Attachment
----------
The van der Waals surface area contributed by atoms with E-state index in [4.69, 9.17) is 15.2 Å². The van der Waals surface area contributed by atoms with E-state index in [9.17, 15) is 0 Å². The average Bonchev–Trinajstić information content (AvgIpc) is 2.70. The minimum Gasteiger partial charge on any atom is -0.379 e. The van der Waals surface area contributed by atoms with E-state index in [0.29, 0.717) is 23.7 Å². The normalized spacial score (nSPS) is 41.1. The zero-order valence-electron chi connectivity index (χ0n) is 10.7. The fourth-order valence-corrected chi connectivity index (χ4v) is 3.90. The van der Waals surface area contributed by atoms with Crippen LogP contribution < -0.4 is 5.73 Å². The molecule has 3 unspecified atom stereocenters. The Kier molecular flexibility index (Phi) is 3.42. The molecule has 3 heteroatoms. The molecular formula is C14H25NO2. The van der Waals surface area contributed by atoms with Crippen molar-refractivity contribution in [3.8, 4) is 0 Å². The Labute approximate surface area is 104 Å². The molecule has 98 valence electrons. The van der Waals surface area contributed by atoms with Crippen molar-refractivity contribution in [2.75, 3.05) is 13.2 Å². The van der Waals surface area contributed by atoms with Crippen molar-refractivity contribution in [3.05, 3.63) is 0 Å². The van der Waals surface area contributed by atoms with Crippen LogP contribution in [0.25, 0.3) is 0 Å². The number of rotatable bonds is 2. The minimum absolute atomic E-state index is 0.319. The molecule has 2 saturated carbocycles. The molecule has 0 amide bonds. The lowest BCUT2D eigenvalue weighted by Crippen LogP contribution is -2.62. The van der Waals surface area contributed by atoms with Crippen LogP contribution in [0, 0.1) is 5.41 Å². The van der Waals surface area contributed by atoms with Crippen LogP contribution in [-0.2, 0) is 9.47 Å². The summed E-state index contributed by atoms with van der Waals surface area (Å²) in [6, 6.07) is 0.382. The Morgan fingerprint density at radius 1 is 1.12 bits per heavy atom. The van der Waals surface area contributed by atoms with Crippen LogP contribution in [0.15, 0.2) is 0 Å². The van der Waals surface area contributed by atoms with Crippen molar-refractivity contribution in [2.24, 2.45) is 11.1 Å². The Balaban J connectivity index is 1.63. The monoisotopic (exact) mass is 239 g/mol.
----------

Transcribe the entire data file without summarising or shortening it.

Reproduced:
The van der Waals surface area contributed by atoms with E-state index in [4.69, 9.17) is 15.2 Å². The van der Waals surface area contributed by atoms with E-state index in [9.17, 15) is 0 Å². The average Bonchev–Trinajstić information content (AvgIpc) is 2.70. The minimum Gasteiger partial charge on any atom is -0.379 e. The van der Waals surface area contributed by atoms with E-state index in [0.29, 0.717) is 23.7 Å². The normalized spacial score (nSPS) is 41.1. The zero-order valence-electron chi connectivity index (χ0n) is 10.7. The fourth-order valence-corrected chi connectivity index (χ4v) is 3.90. The van der Waals surface area contributed by atoms with Crippen LogP contribution < -0.4 is 5.73 Å². The molecule has 3 unspecified atom stereocenters. The Kier molecular flexibility index (Phi) is 3.42. The molecule has 3 heteroatoms. The molecular formula is C14H25NO2. The van der Waals surface area contributed by atoms with Crippen molar-refractivity contribution in [3.8, 4) is 0 Å². The Labute approximate surface area is 104 Å². The molecule has 98 valence electrons. The van der Waals surface area contributed by atoms with Crippen molar-refractivity contribution in [2.75, 3.05) is 13.2 Å². The van der Waals surface area contributed by atoms with Crippen molar-refractivity contribution in [3.05, 3.63) is 0 Å². The van der Waals surface area contributed by atoms with Crippen LogP contribution in [0.25, 0.3) is 0 Å². The number of rotatable bonds is 2. The minimum absolute atomic E-state index is 0.319. The molecule has 2 saturated carbocycles. The molecule has 0 amide bonds. The lowest BCUT2D eigenvalue weighted by Crippen LogP contribution is -2.62. The van der Waals surface area contributed by atoms with Crippen LogP contribution in [0, 0.1) is 5.41 Å². The van der Waals surface area contributed by atoms with Crippen LogP contribution in [-0.2, 0) is 9.47 Å². The summed E-state index contributed by atoms with van der Waals surface area (Å²) in [6, 6.07) is 0.382. The Morgan fingerprint density at radius 1 is 1.12 bits per heavy atom. The van der Waals surface area contributed by atoms with Crippen LogP contribution in [0.15, 0.2) is 0 Å². The van der Waals surface area contributed by atoms with Crippen molar-refractivity contribution in [2.24, 2.45) is 11.1 Å². The Balaban J connectivity index is 1.63. The monoisotopic (exact) mass is 239 g/mol.